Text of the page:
Johannesburg hosts many fascinating treasures. Did you know bookbinding is one of Johannesburg's oldest enterprises? A bookbinders appears in an 1889 photo of our town (see below). Impressed Craft bindery connects you to that past.
1889 Panoramic View of Johannesburg
I recently discovered this enterprise owned by Martin and Anie Ciolkosz. Their home, studio, workshop and museum is located in the quiet leafy suburb of Birdhaven, close to the Wanderers Club. They offer a craft bookbinding service and letterpress printing service. This is handcraftsmanship of the highest order. The combination of workshop/studio, museum of everything to do with the printing industry and their gallery level library comes with a whiff of a bygone age, impregnated with the smell of musty paper and linseed oil. The studio is pure vintage but it all works and is exquisitely beautiful.
The purpose built studio is located in their spacious garden and is worth seeing for the quality of its architectural design. I thought I would share my enthusiasm and delight at discovering a hidden aspect of Johannesburg. It is a museum filled with many unique 19th century printing machines and hand tools of the print and binding trade. Book decorating tools can look like “antique pizza cutters”, but don’t be fooled, these wheels make impressions and patterns on fine new goat skin binding. An old embosser continues to give ghostly impressions on thick paper. Their studio is a treasure. The website (click here to view) gives a flavour of what this old art and new craft space is all about. If you have work binding work to be done, old bibles, first editions, children’s books, consider this studio.
imPRESSed Studio (Kathy Munro)
The studio, constructed of handcrafted wood, is designed around their collection of old printing machines, cabinets filled with metal type and tools; there is an interior upstairs gallery and the books of the library are on shelves around the upper level gallery. They describe their library as “book wall paper” and their old books are likely to have wide appeal.
This is an undiscovered hidden treasure of Johannesburg. Martin and Ania collect old printing presses and indeed everything to do with printing. They restore these old machines and skilfully return them to well oiled working order. Martin has gathered his collection from all over South Africa, and restoration brings out his engineering talents. Many of these heavy black metal printing machines were imported to South Africa in the 19th century. Martin has saved many of these machines from the scrap metal recyclers; many of these machines are unique.
Printing on an 1853 machine (Kathy Munro)
Letterpress type is hand set (Kathy Munro)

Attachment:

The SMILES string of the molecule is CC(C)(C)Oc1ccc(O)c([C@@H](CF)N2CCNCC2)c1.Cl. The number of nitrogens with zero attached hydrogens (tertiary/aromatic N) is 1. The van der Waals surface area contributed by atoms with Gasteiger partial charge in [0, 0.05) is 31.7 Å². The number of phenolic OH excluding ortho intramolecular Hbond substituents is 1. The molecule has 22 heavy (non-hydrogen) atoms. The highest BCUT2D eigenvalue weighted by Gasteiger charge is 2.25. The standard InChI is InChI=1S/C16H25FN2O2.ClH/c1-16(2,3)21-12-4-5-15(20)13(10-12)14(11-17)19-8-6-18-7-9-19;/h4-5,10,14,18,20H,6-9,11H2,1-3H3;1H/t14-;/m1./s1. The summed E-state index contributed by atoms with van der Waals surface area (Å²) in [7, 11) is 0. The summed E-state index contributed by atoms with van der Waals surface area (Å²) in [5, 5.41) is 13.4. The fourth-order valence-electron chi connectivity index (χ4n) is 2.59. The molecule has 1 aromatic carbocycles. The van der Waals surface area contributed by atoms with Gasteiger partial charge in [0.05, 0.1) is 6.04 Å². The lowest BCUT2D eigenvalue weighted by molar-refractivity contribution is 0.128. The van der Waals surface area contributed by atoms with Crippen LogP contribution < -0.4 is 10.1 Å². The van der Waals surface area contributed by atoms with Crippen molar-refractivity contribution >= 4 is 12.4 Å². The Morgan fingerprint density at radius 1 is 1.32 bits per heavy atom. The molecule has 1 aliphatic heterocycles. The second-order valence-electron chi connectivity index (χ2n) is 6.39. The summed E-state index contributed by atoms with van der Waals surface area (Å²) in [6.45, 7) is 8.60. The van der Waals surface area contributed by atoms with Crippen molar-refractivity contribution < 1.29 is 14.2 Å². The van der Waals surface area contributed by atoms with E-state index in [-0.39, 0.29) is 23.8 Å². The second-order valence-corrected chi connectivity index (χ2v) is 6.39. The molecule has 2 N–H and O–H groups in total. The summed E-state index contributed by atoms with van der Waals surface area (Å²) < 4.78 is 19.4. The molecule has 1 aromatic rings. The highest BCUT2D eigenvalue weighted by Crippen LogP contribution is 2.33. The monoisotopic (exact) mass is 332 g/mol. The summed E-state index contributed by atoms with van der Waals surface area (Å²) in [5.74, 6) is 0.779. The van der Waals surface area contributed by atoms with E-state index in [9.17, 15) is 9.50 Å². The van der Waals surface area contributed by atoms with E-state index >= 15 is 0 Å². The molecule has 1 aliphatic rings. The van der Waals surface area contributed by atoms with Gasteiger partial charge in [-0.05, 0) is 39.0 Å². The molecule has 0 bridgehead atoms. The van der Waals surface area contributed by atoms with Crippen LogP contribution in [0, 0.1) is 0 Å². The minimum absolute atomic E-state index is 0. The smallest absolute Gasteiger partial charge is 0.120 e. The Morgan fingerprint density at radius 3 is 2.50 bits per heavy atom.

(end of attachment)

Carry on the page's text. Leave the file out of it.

Martin and Ania are talented people. They bind books with love and care, they restore frayed and disintegrating binding of antiquarian books with passion, make bespoke stationery, print posters, turn out impressed or embossed business cards or personalised wedding invitations, offer workshops and binding classes. Martin gave me the gift of two letterpress political posters recently produced for a political march - I was being handed instantly collectable ephemera!
Repairing a first edition of Jock of the Bushveld (Kathy Munro)
I loved Martin’s description of his approach to restoration of old books; the preferred way is “the Japanese way”, where he aims to keep the character and history of past owners of an old book all retained within the repaired binding. Naturally I left him with a selection of my old books needing attention – those much thumbed adored childhood books that one can’t bear to throw away but also have sat around forever looking very tatty. Now is the moment for a top quality restoration job.
If you enjoy books drop in for a visit to browse and loose yourself in another age. Anie and Martin welcome visitors but as this is a working studio do make an appointment.
Martin Ciolkosz Cell: 083 305 8315 | email@example.com | www.impressed.co.za
Kathy Munro is an Honorary Associate Professor in the School of Architecture and Planning at the University of the Witwatersrand. She enjoyed a long career as an academic and in management at Wits University. She trained as an economic historian. She is an enthusiastic book person and has built her own somewhat eclectic book collection over 40 years. Her interests cover Africana, Johannesburg history, history, art history, travel, business and banking histories.
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